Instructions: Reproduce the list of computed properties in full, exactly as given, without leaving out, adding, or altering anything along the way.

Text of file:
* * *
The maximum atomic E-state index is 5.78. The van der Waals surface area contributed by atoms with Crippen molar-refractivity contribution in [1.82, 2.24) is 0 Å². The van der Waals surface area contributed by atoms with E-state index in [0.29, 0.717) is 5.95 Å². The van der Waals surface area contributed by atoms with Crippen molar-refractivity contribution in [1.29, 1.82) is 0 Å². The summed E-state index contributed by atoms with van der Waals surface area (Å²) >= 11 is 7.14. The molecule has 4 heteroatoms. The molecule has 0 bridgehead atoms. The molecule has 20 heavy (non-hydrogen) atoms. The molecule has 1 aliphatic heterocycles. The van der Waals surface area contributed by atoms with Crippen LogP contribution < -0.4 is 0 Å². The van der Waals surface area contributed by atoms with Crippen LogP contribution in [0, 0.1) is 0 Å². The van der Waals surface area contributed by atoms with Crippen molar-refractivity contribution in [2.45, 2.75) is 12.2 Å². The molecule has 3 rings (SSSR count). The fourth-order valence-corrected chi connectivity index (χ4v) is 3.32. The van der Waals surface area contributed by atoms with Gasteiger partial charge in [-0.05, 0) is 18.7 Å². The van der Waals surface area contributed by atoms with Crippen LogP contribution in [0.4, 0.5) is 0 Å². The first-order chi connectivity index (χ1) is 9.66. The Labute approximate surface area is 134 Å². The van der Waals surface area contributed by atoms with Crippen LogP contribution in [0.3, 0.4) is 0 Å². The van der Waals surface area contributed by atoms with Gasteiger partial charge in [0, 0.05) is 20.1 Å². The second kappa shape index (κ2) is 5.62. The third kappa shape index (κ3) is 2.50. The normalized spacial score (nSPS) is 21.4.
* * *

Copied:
The maximum atomic E-state index is 5.78. The van der Waals surface area contributed by atoms with Crippen molar-refractivity contribution in [1.82, 2.24) is 0 Å². The van der Waals surface area contributed by atoms with E-state index in [0.29, 0.717) is 5.95 Å². The van der Waals surface area contributed by atoms with Crippen molar-refractivity contribution in [1.29, 1.82) is 0 Å². The summed E-state index contributed by atoms with van der Waals surface area (Å²) >= 11 is 7.14. The molecule has 4 heteroatoms. The molecule has 0 bridgehead atoms. The molecule has 20 heavy (non-hydrogen) atoms. The molecule has 1 aliphatic heterocycles. The van der Waals surface area contributed by atoms with Crippen LogP contribution < -0.4 is 0 Å². The van der Waals surface area contributed by atoms with Crippen LogP contribution in [0, 0.1) is 0 Å². The van der Waals surface area contributed by atoms with Crippen molar-refractivity contribution in [2.45, 2.75) is 12.2 Å². The molecule has 3 rings (SSSR count). The fourth-order valence-corrected chi connectivity index (χ4v) is 3.32. The van der Waals surface area contributed by atoms with Gasteiger partial charge in [-0.05, 0) is 18.7 Å². The van der Waals surface area contributed by atoms with Crippen LogP contribution in [0.4, 0.5) is 0 Å². The first-order chi connectivity index (χ1) is 9.66. The Labute approximate surface area is 134 Å². The van der Waals surface area contributed by atoms with Crippen LogP contribution in [0.3, 0.4) is 0 Å². The van der Waals surface area contributed by atoms with Gasteiger partial charge in [0, 0.05) is 20.1 Å². The second kappa shape index (κ2) is 5.62. The third kappa shape index (κ3) is 2.50. The normalized spacial score (nSPS) is 21.4.